I mean, how could the Vesper of Casino Royale really fit with a movie like No Time To Die, they're just not the same world. Similarly, I wouldn't want Honey Ryder name checked in Diamonds are Forever. Keep them separate - there's also the theory that one can only be happy in the present, so referencing the past detracts from that, then again I suppose Craig's Bond isn't happy.

    Dyson lavishes praise on the return of Mr White, which I agree with. He isn't bothered with the pre-credits, saying it's not as good as a similar one in FYEO - well, in mood maybe but surely the action can't be compared, one is full-throttle and modern, the other isn't. But do all old films suffer from that, while you have some classics that maintain that status - Casablanca, The Third Man, Disney's Peter Pan and so on - others are classics at the time but later superseded by progress, new special effects or just done better.

    As expected, Calvin has some hilarious observations to make - for instance, he jibes at the pettiness of Blofeld sticking up pictures of Bond's enemies and allies in the old MI6 building, pointing out that the nemesis doesn't bother to put up a picture of Dominic Greene because he's so forgettable and it was kind of a rubbish film! And that - though only a mega fan like Calvin would spot this - some of the pictures seem extracted from the films themselves, leading to a very ominous, actually chilling joke where Calvin inserts Christoph Waltz hovering behind Le Chiffrre, snapping a picture of Vesper.

    He also points out that the whole countdown to Spectre's surveillance going on air and having to be shut down beforehand is bogus because it's not like a bomb going off - if they are a bit late in shutting it down, it doesn't matter as all Spectre is going to get is 10 or 20 mins of footage of people doing not very much, and besides, as Bond's blown up their HQ in the previous scene, who is there to annotate it anyway?

    The main reason I do like Spectre is that for me, it's an old-school Bond where he seems to enjoy himself a bit. Other films tend to produce something jarring at almost every turn. For instance, the opener of Skyfall has Bond walk away from a dying agent in the first two minutes - it's a downer, and the whole movie has stuff like that in it. Even Eyes Only junks the menace of the opener with a silly bit where Blofeld gets dropped down a chimney. Many of the films do this - even watching GoldenEye the other day for two minutes, we get 'Ah, James Bond, what an unpleasant surprise' from Bean, and Brosnan replies 'We aim to please.' Now, how is that funny? It doesn't even make sense. If Bean has said sarcastically, 'Ah, James Bond, what a pleasant surprise' then Bond's response would not be hugely funny but would at least make sense. I feel Spectre has the least of that kind of grim, baffling dialogue and rarely for 'recent' films, some really fine moments in it - Bond gatecrashing the truly terrifying Spectre meeting in Rome, preceded by his first encounter with the group's new widow, then later saving her life at her Roman abode. None of if feels stupid, like the scene in Skyfall where Bond sneaks up to the sex worker in the shower and then later just strolls out on top deck and is surprised to be captured.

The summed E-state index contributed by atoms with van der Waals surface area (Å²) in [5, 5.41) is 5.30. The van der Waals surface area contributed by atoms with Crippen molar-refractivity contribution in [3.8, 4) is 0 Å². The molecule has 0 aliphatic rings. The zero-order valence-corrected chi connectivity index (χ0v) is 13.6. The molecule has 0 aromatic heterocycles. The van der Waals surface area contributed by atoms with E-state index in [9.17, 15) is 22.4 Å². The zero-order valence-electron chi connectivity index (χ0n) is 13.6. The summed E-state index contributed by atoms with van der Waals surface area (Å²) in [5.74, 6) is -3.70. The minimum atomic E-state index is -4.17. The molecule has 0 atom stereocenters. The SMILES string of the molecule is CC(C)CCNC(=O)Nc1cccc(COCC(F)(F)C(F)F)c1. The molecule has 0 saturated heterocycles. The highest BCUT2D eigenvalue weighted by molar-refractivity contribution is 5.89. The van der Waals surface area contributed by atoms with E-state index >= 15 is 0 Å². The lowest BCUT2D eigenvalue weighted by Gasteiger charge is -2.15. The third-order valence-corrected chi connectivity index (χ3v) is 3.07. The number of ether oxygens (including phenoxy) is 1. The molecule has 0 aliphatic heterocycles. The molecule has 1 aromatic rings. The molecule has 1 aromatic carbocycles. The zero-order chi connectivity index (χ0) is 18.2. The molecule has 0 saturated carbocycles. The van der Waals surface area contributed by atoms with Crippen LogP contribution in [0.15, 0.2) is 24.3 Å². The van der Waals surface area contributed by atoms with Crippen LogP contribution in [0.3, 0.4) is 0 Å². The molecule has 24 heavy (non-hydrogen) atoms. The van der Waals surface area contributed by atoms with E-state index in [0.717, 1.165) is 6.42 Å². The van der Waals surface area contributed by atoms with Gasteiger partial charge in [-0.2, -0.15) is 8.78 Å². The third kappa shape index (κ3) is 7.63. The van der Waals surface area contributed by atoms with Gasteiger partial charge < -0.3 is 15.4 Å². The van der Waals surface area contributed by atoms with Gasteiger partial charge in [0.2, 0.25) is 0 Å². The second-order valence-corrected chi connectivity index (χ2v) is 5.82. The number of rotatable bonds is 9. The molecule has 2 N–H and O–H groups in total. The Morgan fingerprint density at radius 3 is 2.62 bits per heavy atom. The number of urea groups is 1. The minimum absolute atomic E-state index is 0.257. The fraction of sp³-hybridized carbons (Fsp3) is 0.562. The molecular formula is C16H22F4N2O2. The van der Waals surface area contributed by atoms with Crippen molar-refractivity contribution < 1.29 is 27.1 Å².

Anyway, Calvin's reviews are great fun.

    "This is where we leave you Mr Bond."

    Roger Moore 1927-2017
  • Napoleon PluralNapoleon Plural LondonPosts: 10,363MI6 Agent

    I enjoyed You Only Live Twice on ITV4 last night, more than I have in a long time. I think they do edit it a bit for telly so it doesn't go on for so long. It has two Diamonds alumni - if they can be called that seeing as Diamonds hadn't been filmed yet - David Bauer, who is the irritated US ambassador in the pre-credits; has a typically 1960s look, you could see him popping up in The Graduate, he reappeared as the suave and oily Morton Slumber. Also of course Charles Grey, though you could make a case that in Usual Suspects-style, he was Blofeld in this too, and that Donald Pleasance was the phone stand-in, perhaps Blofled hit up on the idea of faking his death in front of Bond to put him off the scent?

    Calvin Dyson's review points out that the cat has a bad time of it in this, particularly in one shot where he's trying to tear himself off Blofeld - it's odd though because while it's noisy at that point, the noise is off set, in the main volcano bit, not the control room, so there's no need to have subjected the cat to any of that. They are different shots.

    Connery has been accused of looking bored - that's true, though I think he's also playing it languid. He's required to go up a gear and be a superman in this - but that was better suited to Moore than Connery, that sense of being coolly invincible and insouciant. Connery was better at being the underdog fighting through.

    "This is where we leave you Mr Bond."

    Roger Moore 1927-2017
  • MarkerMarker Posts: 99MI6 Agent

    Thunderball The other evening on ITV4.

    Author of 'An Ungentlemanly Act' and 'Execution of Duty'. The WW2 espionage series starring Harry Flynn.

  • MarkerMarker Posts: 99MI6 Agent

    YOLT. It must be at least twenty-five years since I've watched it. All I could remember was the fight scene at the docks. It was always one of my least favourite of the whole franchise. I must say, for me, time hasn't changed my opinion.

    One thing which did jog a long forgotten memory was Little Nellie. I saw her being flown at an airshow sometime in the mid to late 1970s. I was at the front of the crowd so had a great view as she took off (flown by the chap who'd piloted her during filming) and did a short but entertaining few circuits of the field.

    Author of 'An Ungentlemanly Act' and 'Execution of Duty'. The WW2 espionage series starring Harry Flynn.